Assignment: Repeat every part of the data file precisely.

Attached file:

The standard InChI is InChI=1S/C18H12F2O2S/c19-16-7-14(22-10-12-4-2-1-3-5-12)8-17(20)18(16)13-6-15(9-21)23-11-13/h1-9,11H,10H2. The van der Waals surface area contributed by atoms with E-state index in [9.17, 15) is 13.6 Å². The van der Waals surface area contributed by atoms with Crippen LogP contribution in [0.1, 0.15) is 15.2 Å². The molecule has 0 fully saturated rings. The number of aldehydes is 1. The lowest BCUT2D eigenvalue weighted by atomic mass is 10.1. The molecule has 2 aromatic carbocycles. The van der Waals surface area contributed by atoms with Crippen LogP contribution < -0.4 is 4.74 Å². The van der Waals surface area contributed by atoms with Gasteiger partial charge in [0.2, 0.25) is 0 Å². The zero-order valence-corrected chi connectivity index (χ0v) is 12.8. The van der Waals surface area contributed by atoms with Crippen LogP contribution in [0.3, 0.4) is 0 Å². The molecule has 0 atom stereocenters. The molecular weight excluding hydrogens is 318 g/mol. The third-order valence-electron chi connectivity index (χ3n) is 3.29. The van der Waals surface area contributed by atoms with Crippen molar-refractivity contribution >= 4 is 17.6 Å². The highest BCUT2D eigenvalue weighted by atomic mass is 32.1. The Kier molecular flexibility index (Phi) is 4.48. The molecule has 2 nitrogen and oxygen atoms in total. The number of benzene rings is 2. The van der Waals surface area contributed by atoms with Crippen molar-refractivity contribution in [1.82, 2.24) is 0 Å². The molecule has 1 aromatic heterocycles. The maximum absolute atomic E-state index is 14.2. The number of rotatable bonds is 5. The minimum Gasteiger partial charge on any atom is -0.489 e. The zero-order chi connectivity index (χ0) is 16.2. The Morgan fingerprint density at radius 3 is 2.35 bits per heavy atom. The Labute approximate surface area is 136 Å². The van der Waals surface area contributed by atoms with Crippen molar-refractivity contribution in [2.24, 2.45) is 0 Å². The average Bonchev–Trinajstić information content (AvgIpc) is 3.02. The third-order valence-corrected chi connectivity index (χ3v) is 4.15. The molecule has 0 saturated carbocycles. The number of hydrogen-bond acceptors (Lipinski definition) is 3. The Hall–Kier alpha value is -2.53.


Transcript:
The standard InChI is InChI=1S/C18H12F2O2S/c19-16-7-14(22-10-12-4-2-1-3-5-12)8-17(20)18(16)13-6-15(9-21)23-11-13/h1-9,11H,10H2. The van der Waals surface area contributed by atoms with E-state index in [9.17, 15) is 13.6 Å². The van der Waals surface area contributed by atoms with Crippen LogP contribution in [0.1, 0.15) is 15.2 Å². The molecule has 0 fully saturated rings. The number of aldehydes is 1. The lowest BCUT2D eigenvalue weighted by atomic mass is 10.1. The molecule has 2 aromatic carbocycles. The van der Waals surface area contributed by atoms with Crippen LogP contribution < -0.4 is 4.74 Å². The van der Waals surface area contributed by atoms with Gasteiger partial charge in [0.2, 0.25) is 0 Å². The zero-order valence-corrected chi connectivity index (χ0v) is 12.8. The van der Waals surface area contributed by atoms with Crippen LogP contribution in [0.3, 0.4) is 0 Å². The molecule has 0 atom stereocenters. The molecular weight excluding hydrogens is 318 g/mol. The third-order valence-electron chi connectivity index (χ3n) is 3.29. The van der Waals surface area contributed by atoms with Crippen molar-refractivity contribution >= 4 is 17.6 Å². The highest BCUT2D eigenvalue weighted by atomic mass is 32.1. The Kier molecular flexibility index (Phi) is 4.48. The molecule has 2 nitrogen and oxygen atoms in total. The number of benzene rings is 2. The van der Waals surface area contributed by atoms with Crippen molar-refractivity contribution in [1.82, 2.24) is 0 Å². The molecule has 1 aromatic heterocycles. The maximum absolute atomic E-state index is 14.2. The number of rotatable bonds is 5. The minimum Gasteiger partial charge on any atom is -0.489 e. The zero-order chi connectivity index (χ0) is 16.2. The Morgan fingerprint density at radius 3 is 2.35 bits per heavy atom. The Labute approximate surface area is 136 Å². The van der Waals surface area contributed by atoms with Crippen molar-refractivity contribution in [2.24, 2.45) is 0 Å². The average Bonchev–Trinajstić information content (AvgIpc) is 3.02. The third-order valence-corrected chi connectivity index (χ3v) is 4.15. The molecule has 0 saturated carbocycles. The number of hydrogen-bond acceptors (Lipinski definition) is 3. The Hall–Kier alpha value is -2.53.